Adolf Martens: a pioneer of materials engineering and failure analysis, designer of testing machines and head of the Royal Mechanical-Technical Testing Institute, from which today’s BAM later emerged. He was a personality who established principles for the procedure of failure analysis – procedures still valid today.
The name Adolf Martens is alive in the international community of material scientists and engineers. A metallographic constituent is called martensite in his honour. Martensite occurs in many steels submitted to rapid quenching and significantly increases their hardness. 17 selected failure investigations, well known to the public, performed by BAM and its predecessor institutions have now been published in a special issue of the "Engineering Failure Analysis" journal on the 100th anniversary of Martens’ death. A team of 25 BAM authors have scientifically analysed these failure cases.
The special issue begins with a review of original studies by Martens from 1896. Martens worked on numerous methods of materials testing such as macro photography, fractography, metallography and hardness measurement, and he improved them significantly. Methods of materials testing and failure analysis have continuously been improved and new methods of chemical analysis and non-destructive testing have been added. However, the approach of failure analysis has since changed little: thorough on-site assessment, extensive initial visual non-destructive investigation, basic understanding of the operation and operating history, materials testing and load analysis as well as establishing a consistent hypothesis about the causes and processes of failure.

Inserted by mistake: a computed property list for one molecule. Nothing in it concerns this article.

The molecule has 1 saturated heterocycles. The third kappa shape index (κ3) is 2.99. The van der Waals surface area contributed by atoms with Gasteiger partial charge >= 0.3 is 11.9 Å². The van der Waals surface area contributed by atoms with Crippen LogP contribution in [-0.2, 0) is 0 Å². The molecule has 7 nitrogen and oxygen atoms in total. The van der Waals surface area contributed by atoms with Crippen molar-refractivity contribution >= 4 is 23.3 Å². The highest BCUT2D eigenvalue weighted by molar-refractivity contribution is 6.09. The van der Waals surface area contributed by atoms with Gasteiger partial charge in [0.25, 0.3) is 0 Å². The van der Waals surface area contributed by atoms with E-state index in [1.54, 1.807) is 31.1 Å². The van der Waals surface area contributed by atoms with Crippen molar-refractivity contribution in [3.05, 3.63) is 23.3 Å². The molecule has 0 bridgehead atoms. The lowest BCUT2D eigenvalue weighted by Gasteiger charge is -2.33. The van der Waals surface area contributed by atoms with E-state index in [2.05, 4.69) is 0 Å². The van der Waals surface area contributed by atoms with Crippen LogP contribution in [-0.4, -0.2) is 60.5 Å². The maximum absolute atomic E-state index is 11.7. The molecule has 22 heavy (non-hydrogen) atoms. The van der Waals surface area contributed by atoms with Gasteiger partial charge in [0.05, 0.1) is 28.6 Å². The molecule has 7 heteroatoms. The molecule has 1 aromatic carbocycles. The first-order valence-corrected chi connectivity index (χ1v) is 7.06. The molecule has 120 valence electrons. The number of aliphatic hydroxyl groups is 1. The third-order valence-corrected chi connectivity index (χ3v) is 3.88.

A paper reports about the failures at the Berlin Freedom Bell, a gift of the "National American Committee for a Free Europe". In 1966, the main bolt of the clapper broke and fell five metres deep onto the underlying floor. The partial collapse of the unusually shaped reinforced concrete roof of the Berlin Congress Hall in 1980 – also a gift of the Americans – is also scientifically discussed in another paper.
In this special issue, BAM scientists have for the first time published their results about the failure analysis of two samples from the bow ramp of the Baltic ferry MV ESTONIA which sank 20 years ago on 28 September 1994. BAM received the samples in October 2000. Divers had taken them by flame cutting from the wreck which still lies 60 metres deep on the bottom of the Baltic Sea. Since the ship had then been in sea water for six years, the metal surface of the samples was no longer suitable for failure analysis. Therefore, on the BAM Test Site ‘Technical Safety’ ((Link setzen)), the experts conducted comparative tests on sheets similar to those used by the shipyard to build the ESTONIA in 1979-1980. A number of studies have led to the conclusion that the deformation changes in the microstructure of the samples were not caused by a suspected explosion, but by the usual pre-treatment of the metal surfaces by shot peening for the subsequent application of a coat of paint.